Freeholder John Curley has been pushing his colleagues on the all Republican Board of Chosen Freeholders to sell the nursing homes for years. Every time the issue gets traction or public attention, patients in wheelchairs and staff members of the nursing facilities show up at Freeholder meetings and plead with the Freeholders not to sell the facilities. The patients’ stories are heart wrenching. The declarations of love for their patients by the staff members are moving.
Monmouth County Freeholder Candidate Larry Luttrell partying with a model and squinting like Frank Pallone in Atlantic City in February, 2013. facebook photo
If you’re a Monmouth County Democrat thinking about a career in government, working on Larry Luttrell and Joe Grillo’s freeholder campaign could be hazardous to your ambitions.
Luttrell and Grillo told the Asbury Park Press that the fact that Freeholder Director Lillian Burry’s 2011 campaign treasurer, Bill Bucco, was given a raise and a promotion after three years in a county administrative job where he streamlined operations and found $200,000 in revenue due the county that was never collected is “politics at its worst.”
I must have missed their press release condemning Assembly Speaker Vincent Prieto’s new job as a “consultant” with ties to South Jersey Democratic Boss George Norcross, which Preito somehow manages to do while collecting six figures from his three government jobs.
Freeholder Deputy Director Gary Rich and Freeholder Director Lillian Burry at the Italian American Festival in Ocean Township last week.
Monmouth County has received a new AAA bond rating from all three major rating agencies for the 16th consecutive year, according to a statement by the Monmouth County Board of Freeholders.
“This is the 16th straight year the County has been awarded AAA status from Fitch, Moody’s and Standard and Poor’s,” said Freeholder Deputy Director Gary J. Rich, Sr., liaison to the County’s Finance Department. “Monmouth County continues to be top-rated in how it manages taxpayer money.”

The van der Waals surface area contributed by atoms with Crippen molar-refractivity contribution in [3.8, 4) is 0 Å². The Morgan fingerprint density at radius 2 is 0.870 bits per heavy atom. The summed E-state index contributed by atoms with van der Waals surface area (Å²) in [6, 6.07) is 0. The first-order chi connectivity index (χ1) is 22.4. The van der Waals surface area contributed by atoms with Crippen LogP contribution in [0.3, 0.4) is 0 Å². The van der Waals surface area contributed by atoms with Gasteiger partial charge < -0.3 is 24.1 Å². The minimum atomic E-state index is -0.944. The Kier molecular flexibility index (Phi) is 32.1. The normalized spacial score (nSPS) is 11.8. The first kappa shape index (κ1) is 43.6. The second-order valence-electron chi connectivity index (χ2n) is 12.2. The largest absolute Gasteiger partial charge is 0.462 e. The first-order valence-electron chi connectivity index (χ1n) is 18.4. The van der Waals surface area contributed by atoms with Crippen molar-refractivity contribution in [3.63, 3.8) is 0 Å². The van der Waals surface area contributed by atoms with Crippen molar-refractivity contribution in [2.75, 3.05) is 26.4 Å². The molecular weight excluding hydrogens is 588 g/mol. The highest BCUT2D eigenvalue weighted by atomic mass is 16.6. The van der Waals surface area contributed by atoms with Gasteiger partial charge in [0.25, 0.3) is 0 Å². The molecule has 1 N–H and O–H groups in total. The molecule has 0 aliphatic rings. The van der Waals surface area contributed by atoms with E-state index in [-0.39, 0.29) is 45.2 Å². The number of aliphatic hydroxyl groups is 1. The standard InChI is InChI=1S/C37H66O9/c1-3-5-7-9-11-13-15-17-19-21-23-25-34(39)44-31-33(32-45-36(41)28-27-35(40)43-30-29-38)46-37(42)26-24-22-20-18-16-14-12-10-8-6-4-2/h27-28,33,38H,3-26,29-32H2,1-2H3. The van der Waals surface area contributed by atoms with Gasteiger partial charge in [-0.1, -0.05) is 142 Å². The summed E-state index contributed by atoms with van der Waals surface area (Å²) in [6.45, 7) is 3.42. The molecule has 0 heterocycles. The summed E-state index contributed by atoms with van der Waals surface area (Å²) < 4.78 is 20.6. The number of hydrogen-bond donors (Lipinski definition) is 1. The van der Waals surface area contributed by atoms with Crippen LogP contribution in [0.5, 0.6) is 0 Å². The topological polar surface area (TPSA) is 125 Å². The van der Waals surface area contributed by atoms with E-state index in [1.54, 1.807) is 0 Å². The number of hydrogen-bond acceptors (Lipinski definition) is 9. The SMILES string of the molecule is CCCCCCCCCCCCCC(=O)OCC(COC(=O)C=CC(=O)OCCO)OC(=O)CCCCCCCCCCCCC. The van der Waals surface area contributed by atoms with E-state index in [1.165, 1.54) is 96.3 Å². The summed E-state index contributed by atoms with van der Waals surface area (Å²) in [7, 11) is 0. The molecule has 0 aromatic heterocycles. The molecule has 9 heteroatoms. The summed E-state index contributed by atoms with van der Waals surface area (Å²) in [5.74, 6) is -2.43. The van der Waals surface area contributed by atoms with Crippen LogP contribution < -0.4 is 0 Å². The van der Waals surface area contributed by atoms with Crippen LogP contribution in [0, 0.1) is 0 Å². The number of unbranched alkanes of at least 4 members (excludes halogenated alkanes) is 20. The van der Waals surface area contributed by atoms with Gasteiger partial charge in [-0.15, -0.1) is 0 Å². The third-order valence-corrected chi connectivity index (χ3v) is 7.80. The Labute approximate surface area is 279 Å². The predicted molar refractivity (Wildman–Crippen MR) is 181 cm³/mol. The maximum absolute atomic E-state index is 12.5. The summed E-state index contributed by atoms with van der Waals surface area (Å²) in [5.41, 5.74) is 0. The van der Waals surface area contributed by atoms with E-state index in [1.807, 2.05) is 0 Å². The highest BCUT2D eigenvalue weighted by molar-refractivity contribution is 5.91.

The three rating agencies rated the upcoming Monmouth County Improvement Authority’s (MCIA) governmental refunding bond series and reaffirmed the ratings of the County’s outstanding debt.
“Monmouth County continues its demonstration of sound, fiscal management. The County has been careful in its spending and continues to maintain low debt levels,” said Freeholder Director Lillian G. Burry. “As a result, we are able to have greater flexibility in delivering quality services to our residents. It shows how well the County is managing its resources and planning for the future.”
Monmouth County is the only county in New Jersey and one of less than three dozen counties in the nation that can claim to have received the highest score from all three rating agencies. The AAA rating is higher than that of the State of New Jersey and the United States of America.
The Monmouth County Board of Freeholders will be holding on online auction for a surplus helicopter from the Mosquito Commission from May 17 at 9am through June 17 at 6pm.